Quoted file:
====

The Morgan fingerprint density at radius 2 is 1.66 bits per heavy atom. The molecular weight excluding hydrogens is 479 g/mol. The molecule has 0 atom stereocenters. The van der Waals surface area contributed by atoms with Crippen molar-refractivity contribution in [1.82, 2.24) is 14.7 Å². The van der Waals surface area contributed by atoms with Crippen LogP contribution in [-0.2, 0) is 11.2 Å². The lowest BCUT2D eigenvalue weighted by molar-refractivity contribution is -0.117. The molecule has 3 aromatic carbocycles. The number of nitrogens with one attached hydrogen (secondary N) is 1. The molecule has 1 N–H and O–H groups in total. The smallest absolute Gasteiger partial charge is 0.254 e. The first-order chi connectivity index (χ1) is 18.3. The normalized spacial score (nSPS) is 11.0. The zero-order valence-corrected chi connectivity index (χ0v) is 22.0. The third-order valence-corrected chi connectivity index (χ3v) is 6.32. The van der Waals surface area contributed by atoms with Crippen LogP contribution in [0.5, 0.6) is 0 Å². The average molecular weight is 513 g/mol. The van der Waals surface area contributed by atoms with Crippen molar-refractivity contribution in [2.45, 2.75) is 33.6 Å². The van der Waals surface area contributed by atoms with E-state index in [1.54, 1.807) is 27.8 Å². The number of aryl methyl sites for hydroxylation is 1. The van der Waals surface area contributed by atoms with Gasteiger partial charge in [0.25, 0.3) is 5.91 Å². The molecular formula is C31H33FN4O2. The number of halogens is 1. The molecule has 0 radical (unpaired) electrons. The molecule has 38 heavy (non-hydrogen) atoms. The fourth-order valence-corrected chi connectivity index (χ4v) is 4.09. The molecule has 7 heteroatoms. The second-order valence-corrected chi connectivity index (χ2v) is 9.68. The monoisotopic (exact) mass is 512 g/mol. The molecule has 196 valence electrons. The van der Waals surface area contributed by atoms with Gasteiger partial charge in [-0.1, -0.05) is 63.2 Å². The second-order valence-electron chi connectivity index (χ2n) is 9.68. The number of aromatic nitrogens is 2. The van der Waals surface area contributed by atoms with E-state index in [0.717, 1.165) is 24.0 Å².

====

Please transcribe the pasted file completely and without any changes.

The Morgan fingerprint density at radius 2 is 1.66 bits per heavy atom. The molecular weight excluding hydrogens is 479 g/mol. The molecule has 0 atom stereocenters. The van der Waals surface area contributed by atoms with Crippen molar-refractivity contribution in [1.82, 2.24) is 14.7 Å². The van der Waals surface area contributed by atoms with Crippen LogP contribution in [-0.2, 0) is 11.2 Å². The lowest BCUT2D eigenvalue weighted by molar-refractivity contribution is -0.117. The molecule has 3 aromatic carbocycles. The number of nitrogens with one attached hydrogen (secondary N) is 1. The molecule has 1 N–H and O–H groups in total. The smallest absolute Gasteiger partial charge is 0.254 e. The first-order chi connectivity index (χ1) is 18.3. The normalized spacial score (nSPS) is 11.0. The zero-order valence-corrected chi connectivity index (χ0v) is 22.0. The third-order valence-corrected chi connectivity index (χ3v) is 6.32. The van der Waals surface area contributed by atoms with Crippen LogP contribution in [0.5, 0.6) is 0 Å². The average molecular weight is 513 g/mol. The van der Waals surface area contributed by atoms with Crippen molar-refractivity contribution in [2.45, 2.75) is 33.6 Å². The van der Waals surface area contributed by atoms with E-state index in [1.54, 1.807) is 27.8 Å². The number of aryl methyl sites for hydroxylation is 1. The van der Waals surface area contributed by atoms with Gasteiger partial charge in [0.25, 0.3) is 5.91 Å². The molecular formula is C31H33FN4O2. The number of halogens is 1. The molecule has 0 radical (unpaired) electrons. The molecule has 38 heavy (non-hydrogen) atoms. The fourth-order valence-corrected chi connectivity index (χ4v) is 4.09. The molecule has 7 heteroatoms. The second-order valence-corrected chi connectivity index (χ2v) is 9.68. The monoisotopic (exact) mass is 512 g/mol. The molecule has 196 valence electrons. The van der Waals surface area contributed by atoms with Gasteiger partial charge in [-0.1, -0.05) is 63.2 Å². The second-order valence-electron chi connectivity index (χ2n) is 9.68. The number of aromatic nitrogens is 2. The van der Waals surface area contributed by atoms with E-state index in [0.717, 1.165) is 24.0 Å².